The Court acknowledged that a federal court must often settle for an imperfect match between the interests furthered by the federal cause of action and those interests protected by the state limitations period. DelCostello, 462 U.S. at 169, 103 S.Ct. at 2293. However, said the Court, this imprecision need not be tolerated when a federal statute of limitations exists which is designed to accommodate the interests at stake in the particular suit. The six-month limitation period in section 10(b) of the NLRA is a congressionally created limitations period which balances both the "national interest in stable bargaining relationships and finality of private settlements, and an employee's interest in setting aside what he views as an unfair settlement under the collective bargaining system." Id. at 171, 103 S.Ct. at 2294 (quoting United Parcel Service, Inc. v. Mitchell, 451 U.S. 56, 70-71, 101 S.Ct. 1559, 1567-68, 67 L.Ed.2d 732 (1981)). It was an appropriate limitation for this "hybrid" section 301 suit which challenged not only the contractual obligations of the company but also questioned the validity of the grievance procedures and the union's relationship with the company.
3) The Choice between Hoosier Cardinal and DelCostello
DelCostello did not signal an abandonment of the general practice established in Hoosier Cardinal. The Supreme Court, in DelCostello, emphasized that its holding "should not be taken as a departure from prior practice of borrowing limitation periods for federal causes of action, in labor law or elsewhere." 462 U.S. at 171, 103 S.Ct. at 2294. The general norm remains that, unless it is inconsistent with federal law or policy, a federal court will apply the most analogous state limitation period in a section 301 suit. Id.; Carruthers Ready-Mix, Inc. v. Cement Masons Local Union No. 520, 779 F.2d 320, 322 (6th Cir.1985); Derwin v. General Dynamics Corp., 719 F.2d 484, 487 (1st Cir.1983). Indeed, this court, in Plumbers Pension Fund, established a methodology for determining whether we should depart "from the longstanding rule of borrowing the applicable state statute of limitations." 778 F.2d 1266, 1268 (7th Cir.1985) (emphasis supplied).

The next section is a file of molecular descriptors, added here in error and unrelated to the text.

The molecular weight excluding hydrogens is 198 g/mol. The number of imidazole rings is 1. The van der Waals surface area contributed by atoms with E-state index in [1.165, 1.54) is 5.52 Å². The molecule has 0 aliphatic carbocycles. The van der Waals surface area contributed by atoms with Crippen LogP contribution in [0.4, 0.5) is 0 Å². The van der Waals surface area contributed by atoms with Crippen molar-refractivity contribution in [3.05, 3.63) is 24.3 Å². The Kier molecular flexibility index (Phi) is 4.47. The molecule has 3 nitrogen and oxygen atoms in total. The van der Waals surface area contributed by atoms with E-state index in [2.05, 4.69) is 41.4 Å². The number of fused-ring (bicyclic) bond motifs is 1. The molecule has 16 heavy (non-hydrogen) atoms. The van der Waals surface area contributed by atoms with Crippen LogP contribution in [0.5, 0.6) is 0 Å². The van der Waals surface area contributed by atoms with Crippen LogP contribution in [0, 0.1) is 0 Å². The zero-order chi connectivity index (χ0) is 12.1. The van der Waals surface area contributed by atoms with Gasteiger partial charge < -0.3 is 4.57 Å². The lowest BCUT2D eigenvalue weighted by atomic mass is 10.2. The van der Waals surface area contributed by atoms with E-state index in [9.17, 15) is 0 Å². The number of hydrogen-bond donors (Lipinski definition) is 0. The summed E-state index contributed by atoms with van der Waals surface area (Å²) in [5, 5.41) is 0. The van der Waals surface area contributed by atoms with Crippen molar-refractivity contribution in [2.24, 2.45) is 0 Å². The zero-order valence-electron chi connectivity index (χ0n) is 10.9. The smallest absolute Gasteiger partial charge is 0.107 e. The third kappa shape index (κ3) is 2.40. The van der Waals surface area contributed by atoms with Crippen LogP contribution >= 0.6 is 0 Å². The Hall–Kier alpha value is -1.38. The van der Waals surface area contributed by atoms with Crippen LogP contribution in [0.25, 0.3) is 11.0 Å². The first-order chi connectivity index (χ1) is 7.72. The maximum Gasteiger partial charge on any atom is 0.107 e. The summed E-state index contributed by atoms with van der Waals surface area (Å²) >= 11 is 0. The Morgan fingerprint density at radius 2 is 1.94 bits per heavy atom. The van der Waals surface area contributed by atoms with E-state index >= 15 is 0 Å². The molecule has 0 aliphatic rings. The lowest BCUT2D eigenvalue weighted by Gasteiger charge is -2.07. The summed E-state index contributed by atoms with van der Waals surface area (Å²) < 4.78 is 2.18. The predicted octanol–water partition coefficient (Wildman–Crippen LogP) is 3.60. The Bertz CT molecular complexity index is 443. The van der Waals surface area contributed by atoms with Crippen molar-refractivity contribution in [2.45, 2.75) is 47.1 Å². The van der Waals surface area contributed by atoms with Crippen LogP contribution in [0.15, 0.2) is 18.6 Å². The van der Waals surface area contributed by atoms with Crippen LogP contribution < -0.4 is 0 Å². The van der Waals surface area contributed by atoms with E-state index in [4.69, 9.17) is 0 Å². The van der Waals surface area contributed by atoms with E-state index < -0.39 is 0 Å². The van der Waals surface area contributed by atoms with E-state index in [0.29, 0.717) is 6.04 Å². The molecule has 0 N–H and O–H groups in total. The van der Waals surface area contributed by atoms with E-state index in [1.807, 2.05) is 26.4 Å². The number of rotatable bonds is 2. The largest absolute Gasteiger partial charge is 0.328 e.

In Plumbers Pension Fund, this court isolated the two factors which the Supreme Court found controlling in selecting the federal limitations period in DelCostello. First, federal law provided a more closely analogous limitations period than any state statute. Second, the federal policies at stake and the practicalities of litigation made the federal limitation period a significantly more appropriate vehicle for interstitial law making. 778 F.2d at 1268. Accordingly, recognizing that DelCostello is an exception to the general rule, we must determine whether the factors which distinguish DelCostello from Hoosier Cardinal require us to apply the six-month federal limitation period in this case. If these factors are not present, then we are bound by the Supreme Court's holding in Hoosier Cardinal to apply the most analogous state statute of limitations.
4) Analysis of the Present Case